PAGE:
Yard House Restaurant – Las Vegas:
This is one of those places. Just 2 miles South of Manadalay Bay in the middle of Town Square shopping village. Actually Yard House is a big restaurant chain focussed on good beers – over 150 on draft – good food and good atmosphere. While I was there for VMware PEX 2013 (Storify) I enjoyed a 6 shots beer sampler with all Belgian beers. One of them was called Yard House Amber Triple. I couldn’t believe my ears when the manager said this is actually brewed IN BELGIUM for them. So I visited the brewery to get proof!
Brasserie de Silly:
I enter this small village called Silly. Before you think this is a silly name I’ll explain it: the Sil is a small river that floats there and “y” in French is generically used as the river basin. Back in the days, this brewery was a farm. When there was not that much work to do in the winter, the farmers brewed beer. The first year in the books says 1850. Those hard working framers could drink 5 to 8 liters of beer a day! That original beer was called Saison Silly and still holds that name. Originally the brewery was called Meynsbrughen after the family name of the brewers. You can still find some signs with that name. Small detail; you can also find signs called “Mynsbrughen“. That comes from the time that breweries got taxed by the letter!
I am welcomed by Lionel Van der Haegen, 6th generation in the family that runs the brewery. Today Lionel does most of the import/export tasks in the company and his nephew Bertrand is the actual brewer (he was really busy!). Lionel gives me a whole tour through the brewery and knows all the details of its history. A few small stories come to mind:
During the second world war there were Scottish soldiers that were assigned to this village. When they asked the family to brew a real Scotch for them the brewers had no idea how to do it. First of all they did not have the necessary supplies and secondly they had no knowledge of brewing a Scotch. So the army general took care of the supplies and one of the soldiers helped creating the recipe. After the war that man settled in and stayed the rest of his life at the brewery! The Scotch is still one of the famous beers of this brewery. There is even an extra story here; every year they buy some old wooden casks and have the scotch mature in there for no less than 6 months. Last year the casks came from porto, this year they are bordeaux. It’s a very limited edition and is a perfect tasting beer to give with a meal.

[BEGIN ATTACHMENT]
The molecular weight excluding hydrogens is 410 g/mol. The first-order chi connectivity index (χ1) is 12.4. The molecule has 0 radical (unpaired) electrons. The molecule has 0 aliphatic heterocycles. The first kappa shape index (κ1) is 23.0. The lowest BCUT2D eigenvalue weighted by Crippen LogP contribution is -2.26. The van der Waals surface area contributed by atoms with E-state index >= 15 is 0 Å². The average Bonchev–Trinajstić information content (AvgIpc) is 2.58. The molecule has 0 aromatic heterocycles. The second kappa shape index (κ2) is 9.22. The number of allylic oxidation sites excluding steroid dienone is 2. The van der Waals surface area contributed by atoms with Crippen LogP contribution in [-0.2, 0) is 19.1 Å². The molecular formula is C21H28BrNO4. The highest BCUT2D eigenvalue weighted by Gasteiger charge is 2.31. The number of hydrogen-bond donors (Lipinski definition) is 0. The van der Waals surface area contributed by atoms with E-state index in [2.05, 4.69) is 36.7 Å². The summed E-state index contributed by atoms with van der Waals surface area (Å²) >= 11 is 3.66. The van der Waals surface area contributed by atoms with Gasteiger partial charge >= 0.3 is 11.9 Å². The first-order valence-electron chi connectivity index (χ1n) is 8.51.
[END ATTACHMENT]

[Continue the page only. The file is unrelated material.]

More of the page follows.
Historically there were 7 breweries in this small village. A few years after world war 2 this brewery was the last one standing and the name changed to Brasserie de Silly. In 1947 they stopped farming and concentrated their business on brewing only. In the the 1970’s they also took over the Brasserie d’Enghien, becoming the owners of Double Enghien, one of their flagships today.
The Brewing process:
Nowadays barley is not farmed locally anymore. The barley is now farmed and converted to malt in specialised companies. The brewery has it’s own well that goes 60 meters deep. Today most of the water is pumped up from around 30 meters. Having your own water is key for a brewery. A lot of the flavor in the beer comes from the water. The first big room we enter is the actual brewroom. Beer is brewed in 3 stages and takes about 10 hours in total:
- the brewing as such
- filtering in the second kettle
- boiling. the boiling happens on a 100 degrees C for 3 hours.
During the boiling hops & spices are added. The hop families used at Brasserie de Silly are Saar (Czech), Hallertau (Germany) and Kent (UK).
In the second room the beer gets chilled to about 20 degrees celcius and the yeast is added. Yeast is the second very important part of a brewery. Very large breweries have their yeast being cultivated and preserved in universities in Belgium. I didn’t verify this with Lionel but my guess is that they cultivate their own yeast. In the first picture here you see the cooler. In the second picture you see the water slots where the CO2 escapes from the fermenting kettles. A single kettle (brew) holds 70 hectoliter of beer. Actually the kettle is 90 hectoliters but they brew per 70. There are also two bigger kettles of +150 hectoliter where they can put 2 brews together (within 24 hrs). In the last picture you can see the beers that are fermenting in the kettles and the date of creation.
There are 2 types of fermentation: low fermentation, more specifically for pils at 7 to 9 degrees for one week. The high fermentation beers are in the kettles for 4 days at 20 to 25 degrees. After fermentation the beers go to rest. between 3 and 4 weeks the beers are kept at 2 degrees celcius. This is where they can mature their flavours. Lionel stresses out that they really want to respect the timings of their brewing processes. If they wanted to do higher volumes they easily could but it would require tweaking with ingredients. The last stage off course is bottling. Some of the beers get some extra sugars here for after-fermentation. The smaller beers get bottled 33cl or 75cl. And of course casks of 20/30/50L are used to supply the pubs and export.
What would we do in a brewery without some actual tasting. Lionel gives me first a Double Enghien, one of their most commonly sold beers. After that he opens a bottle of that special Scotch. They are completely sold but Lionel had a small private stash in his office 😉
On the week of june 10th to 15th I was back in Vegas and organised a #BeerTweetup at Yard House. Here is an impression of one of the tables enjoying the 6 shots sampler: